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Publication numberUS7662637 B2
Publication typeGrant
Application numberUS 10/498,180
PCT numberPCT/US2002/038250
Publication dateFeb 16, 2010
Filing dateDec 2, 2002
Priority dateDec 3, 2001
Fee statusPaid
Also published asUS20050106650, WO2003048382A1
Publication number10498180, 498180, PCT/2002/38250, PCT/US/2/038250, PCT/US/2/38250, PCT/US/2002/038250, PCT/US/2002/38250, PCT/US2/038250, PCT/US2/38250, PCT/US2002/038250, PCT/US2002/38250, PCT/US2002038250, PCT/US200238250, PCT/US2038250, PCT/US238250, US 7662637 B2, US 7662637B2, US-B2-7662637, US7662637 B2, US7662637B2
InventorsRichard D. Godec
Original AssigneeGe Analytical Instruments
Export CitationBiBTeX, EndNote, RefMan
External Links: USPTO, USPTO Assignment, Espacenet
Sensitive detection of urea and related compounds in water
US 7662637 B2
Abstract
Methods and apparatus (FIG. 4 a) are disclosed for selective and very sensitive detection of certain hydrolyzable compounds, especially urea, in water by hydrolyzing said hydrolyzable compounds in a sample of the water to one or more carbon dioxide group compounds and determining the difference in the carbon dioxide content of the water and the hydrolyzed sample using conductivity measurements or other carbon dioxide detector outputs.
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Claims(32)
1. Apparatus for estimating a measure as carbon dioxide of the total of carbon dioxide, carbonic acid, bicarbonate and carbonate released by hydrolysis of hydrolyzable entities dissolved and/or dispersed in water containing such entities based on comparison of a carbon dioxide measurement on a sample of said water before hydrolysis with a carbon dioxide measurement on a sample of said water after hydrolysis, such apparatus comprising:
(a) a measuring system for obtaining a first measure of total concentration of carbon dioxide, carbonic acid, bicarbonate and carbonate using a sample of said water before hydrolysis, wherein said measuring system comprises in combination: (i) a CO2-selective measuring system membrane having juxtaposed to one surface thereof a flow path for deionized water; (ii) the membrane also having juxtaposed to an opposite surface thereof a flow path for said sample of water before hydrolysis; and, (iii) a conductivity measuring element for measuring electrical conductivity of water in said flow path for deionized water downstream of said measuring system membrane;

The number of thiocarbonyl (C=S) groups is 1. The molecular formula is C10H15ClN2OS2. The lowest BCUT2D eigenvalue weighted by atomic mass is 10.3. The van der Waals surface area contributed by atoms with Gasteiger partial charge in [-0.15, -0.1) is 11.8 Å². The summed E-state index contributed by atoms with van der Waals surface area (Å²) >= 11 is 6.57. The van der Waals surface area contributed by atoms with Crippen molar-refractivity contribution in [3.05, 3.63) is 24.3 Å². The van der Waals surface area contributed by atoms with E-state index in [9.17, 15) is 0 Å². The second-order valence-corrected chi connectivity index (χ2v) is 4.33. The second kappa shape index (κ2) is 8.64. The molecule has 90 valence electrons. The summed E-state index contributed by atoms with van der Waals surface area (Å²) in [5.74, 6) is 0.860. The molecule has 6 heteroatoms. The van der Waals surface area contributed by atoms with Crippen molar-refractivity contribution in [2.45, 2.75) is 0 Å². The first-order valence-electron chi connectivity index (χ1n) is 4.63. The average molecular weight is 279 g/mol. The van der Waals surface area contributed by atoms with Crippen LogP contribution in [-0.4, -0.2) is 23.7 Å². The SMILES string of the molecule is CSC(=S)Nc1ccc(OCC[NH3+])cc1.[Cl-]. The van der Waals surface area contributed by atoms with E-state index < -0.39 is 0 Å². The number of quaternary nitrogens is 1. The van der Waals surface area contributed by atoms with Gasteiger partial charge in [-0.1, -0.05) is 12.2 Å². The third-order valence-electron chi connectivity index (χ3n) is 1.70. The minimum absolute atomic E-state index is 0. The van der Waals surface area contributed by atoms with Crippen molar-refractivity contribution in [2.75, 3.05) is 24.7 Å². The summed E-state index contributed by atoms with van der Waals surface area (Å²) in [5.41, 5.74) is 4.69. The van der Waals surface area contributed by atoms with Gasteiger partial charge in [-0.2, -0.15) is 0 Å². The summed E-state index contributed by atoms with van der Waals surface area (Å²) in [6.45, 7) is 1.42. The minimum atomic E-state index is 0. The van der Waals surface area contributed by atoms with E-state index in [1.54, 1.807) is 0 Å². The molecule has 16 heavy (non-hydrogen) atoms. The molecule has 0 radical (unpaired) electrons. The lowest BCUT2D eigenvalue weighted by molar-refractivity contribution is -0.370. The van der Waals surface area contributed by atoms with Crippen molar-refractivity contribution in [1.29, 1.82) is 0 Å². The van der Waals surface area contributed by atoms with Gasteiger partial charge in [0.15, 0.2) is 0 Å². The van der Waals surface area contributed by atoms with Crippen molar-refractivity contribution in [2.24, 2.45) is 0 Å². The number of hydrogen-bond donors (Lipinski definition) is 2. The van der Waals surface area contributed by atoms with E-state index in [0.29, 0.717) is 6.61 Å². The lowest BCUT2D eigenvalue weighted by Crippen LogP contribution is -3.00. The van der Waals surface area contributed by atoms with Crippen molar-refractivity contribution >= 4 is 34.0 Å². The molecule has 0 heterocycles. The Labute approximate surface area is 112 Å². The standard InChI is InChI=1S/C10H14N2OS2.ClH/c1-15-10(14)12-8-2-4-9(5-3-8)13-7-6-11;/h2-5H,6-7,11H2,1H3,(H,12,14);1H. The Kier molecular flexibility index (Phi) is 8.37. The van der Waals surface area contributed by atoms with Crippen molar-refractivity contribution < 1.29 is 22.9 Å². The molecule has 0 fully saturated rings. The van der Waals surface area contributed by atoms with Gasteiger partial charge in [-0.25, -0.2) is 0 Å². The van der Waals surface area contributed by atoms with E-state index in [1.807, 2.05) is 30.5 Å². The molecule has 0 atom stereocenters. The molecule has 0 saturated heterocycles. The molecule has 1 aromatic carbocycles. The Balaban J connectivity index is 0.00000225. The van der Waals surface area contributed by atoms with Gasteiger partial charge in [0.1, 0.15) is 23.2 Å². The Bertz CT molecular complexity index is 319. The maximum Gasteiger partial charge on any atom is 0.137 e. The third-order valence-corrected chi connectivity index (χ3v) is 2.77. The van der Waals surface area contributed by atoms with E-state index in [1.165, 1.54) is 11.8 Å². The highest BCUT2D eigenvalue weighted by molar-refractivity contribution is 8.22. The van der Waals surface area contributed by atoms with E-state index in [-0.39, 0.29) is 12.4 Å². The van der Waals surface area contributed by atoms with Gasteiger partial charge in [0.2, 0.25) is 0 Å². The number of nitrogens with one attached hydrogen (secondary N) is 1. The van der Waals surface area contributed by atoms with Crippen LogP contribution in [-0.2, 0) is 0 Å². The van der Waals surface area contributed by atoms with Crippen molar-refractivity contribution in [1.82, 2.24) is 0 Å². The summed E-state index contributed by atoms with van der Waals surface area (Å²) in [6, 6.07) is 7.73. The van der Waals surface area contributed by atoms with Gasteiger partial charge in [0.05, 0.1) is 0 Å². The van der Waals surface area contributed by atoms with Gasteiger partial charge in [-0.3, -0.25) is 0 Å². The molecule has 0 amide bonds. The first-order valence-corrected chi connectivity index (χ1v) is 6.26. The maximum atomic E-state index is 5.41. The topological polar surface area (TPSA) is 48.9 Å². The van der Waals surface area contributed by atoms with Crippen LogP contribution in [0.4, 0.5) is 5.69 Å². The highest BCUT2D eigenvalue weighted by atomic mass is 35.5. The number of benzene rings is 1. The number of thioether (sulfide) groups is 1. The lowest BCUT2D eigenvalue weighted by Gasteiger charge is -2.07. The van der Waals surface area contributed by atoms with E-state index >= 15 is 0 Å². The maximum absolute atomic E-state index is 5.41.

(b) a hydrolysis system effective substantially to hydrolyze said hydrolyzable entities dissolved and/or dispersed in a sample of said water whereby a hydrolyzed sample is obtained comprising carbon dioxide, carbonic acid, bicarbonate and/or carbonate and other hydrolysis products;
(c) a measuring system for obtaining a second measure of total concentration of carbon dioxide, carbonic acid, bicarbonate and carbonate using said hydrolyzed sample wherein said measuring system comprises in combination: (i) a CO2-selective measuring system membrane having juxtaposed to one surface thereof a flow path for deionized water; (ii) the membrane also having juxtaposed to an opposite surface thereof a flow path for said hydrolyzed sample; and, (iii) a conductivity measuring element for measuring electrical conductivity of water in said flow path for deionized water downstream of said measuring system membrane; and,
(d) an estimating system for estimating from said first and second measures of total concentration of carbon dioxide, carbonic acid, bicarbonate and carbonate a measure as carbon dioxide of total carbon dioxide, carbonic acid, bicarbonate and carbonate released by hydrolysis of said hydrolyzable entities dissolved and/or dispersed in said water.
2. Apparatus according to claim 1 wherein said hydrolysis system comprises one or more agents effective to hydrolyze entities which are hydrolyzed by urease.
3. Apparatus according to claim 1 wherein said hydrolysis system comprises urease.
4. Apparatus according to claim 1 wherein said hydrolysis system comprises immobilized urease.
5. Apparatus according to claim 1 wherein said hydrolysis system comprises a hydrolysis system membrane having juxtaposed to one surface thereof one or more hydrolytic agents effective to hydrolyze entities which are hydrolyzed by urease and also having juxtaposed along another surface of said membrane a flow path for the sample being hydrolyzed, said hydrolysis system membrane being substantially impermeable to said one or more hydrolytic agents while also being substantially permeable to urea and to urea hydrolysis products.
6. Apparatus according to claim 5 further wherein one or more of said hydrolytic agents consist essentially of urease.
7. Apparatus according to claim 1 wherein said measuring system obtains at an acidic pH said measure of total concentration of carbon dioxide, carbonic acid, bicarbonate and carbonate in said sample of water before hydrolysis or, alternatively, of said hydrolyzed sample.
8. Apparatus according to claim 1 wherein said apparatus further includes an estimating system for estimating total organic carbon and/or total carbon.